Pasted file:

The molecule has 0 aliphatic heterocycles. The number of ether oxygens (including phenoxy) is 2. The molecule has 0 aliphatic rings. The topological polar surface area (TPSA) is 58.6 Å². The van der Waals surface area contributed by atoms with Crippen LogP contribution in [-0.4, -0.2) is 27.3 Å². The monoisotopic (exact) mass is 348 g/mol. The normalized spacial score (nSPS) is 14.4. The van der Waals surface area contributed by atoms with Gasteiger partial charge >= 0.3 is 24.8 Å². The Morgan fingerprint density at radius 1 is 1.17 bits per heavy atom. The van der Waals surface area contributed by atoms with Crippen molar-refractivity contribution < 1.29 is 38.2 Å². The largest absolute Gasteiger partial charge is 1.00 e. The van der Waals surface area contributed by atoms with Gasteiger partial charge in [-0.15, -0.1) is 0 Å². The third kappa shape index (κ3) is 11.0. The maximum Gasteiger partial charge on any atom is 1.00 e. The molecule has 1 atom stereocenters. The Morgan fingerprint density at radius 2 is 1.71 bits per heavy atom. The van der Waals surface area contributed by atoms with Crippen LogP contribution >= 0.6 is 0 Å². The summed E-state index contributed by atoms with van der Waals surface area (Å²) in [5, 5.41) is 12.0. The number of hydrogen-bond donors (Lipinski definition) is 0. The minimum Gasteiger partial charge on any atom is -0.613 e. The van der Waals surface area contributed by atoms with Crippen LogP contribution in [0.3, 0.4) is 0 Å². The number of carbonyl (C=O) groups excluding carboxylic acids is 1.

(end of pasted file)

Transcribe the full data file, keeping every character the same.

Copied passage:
The molecule has 0 aliphatic heterocycles. The number of ether oxygens (including phenoxy) is 2. The molecule has 0 aliphatic rings. The topological polar surface area (TPSA) is 58.6 Å². The van der Waals surface area contributed by atoms with Crippen LogP contribution in [-0.4, -0.2) is 27.3 Å². The monoisotopic (exact) mass is 348 g/mol. The normalized spacial score (nSPS) is 14.4. The van der Waals surface area contributed by atoms with Gasteiger partial charge >= 0.3 is 24.8 Å². The Morgan fingerprint density at radius 1 is 1.17 bits per heavy atom. The van der Waals surface area contributed by atoms with Crippen molar-refractivity contribution < 1.29 is 38.2 Å². The largest absolute Gasteiger partial charge is 1.00 e. The van der Waals surface area contributed by atoms with Gasteiger partial charge in [-0.15, -0.1) is 0 Å². The third kappa shape index (κ3) is 11.0. The maximum Gasteiger partial charge on any atom is 1.00 e. The molecule has 1 atom stereocenters. The Morgan fingerprint density at radius 2 is 1.71 bits per heavy atom. The van der Waals surface area contributed by atoms with Crippen LogP contribution >= 0.6 is 0 Å². The summed E-state index contributed by atoms with van der Waals surface area (Å²) in [5, 5.41) is 12.0. The number of hydrogen-bond donors (Lipinski definition) is 0. The minimum Gasteiger partial charge on any atom is -0.613 e. The van der Waals surface area contributed by atoms with Crippen LogP contribution in [0.3, 0.4) is 0 Å². The number of carbonyl (C=O) groups excluding carboxylic acids is 1.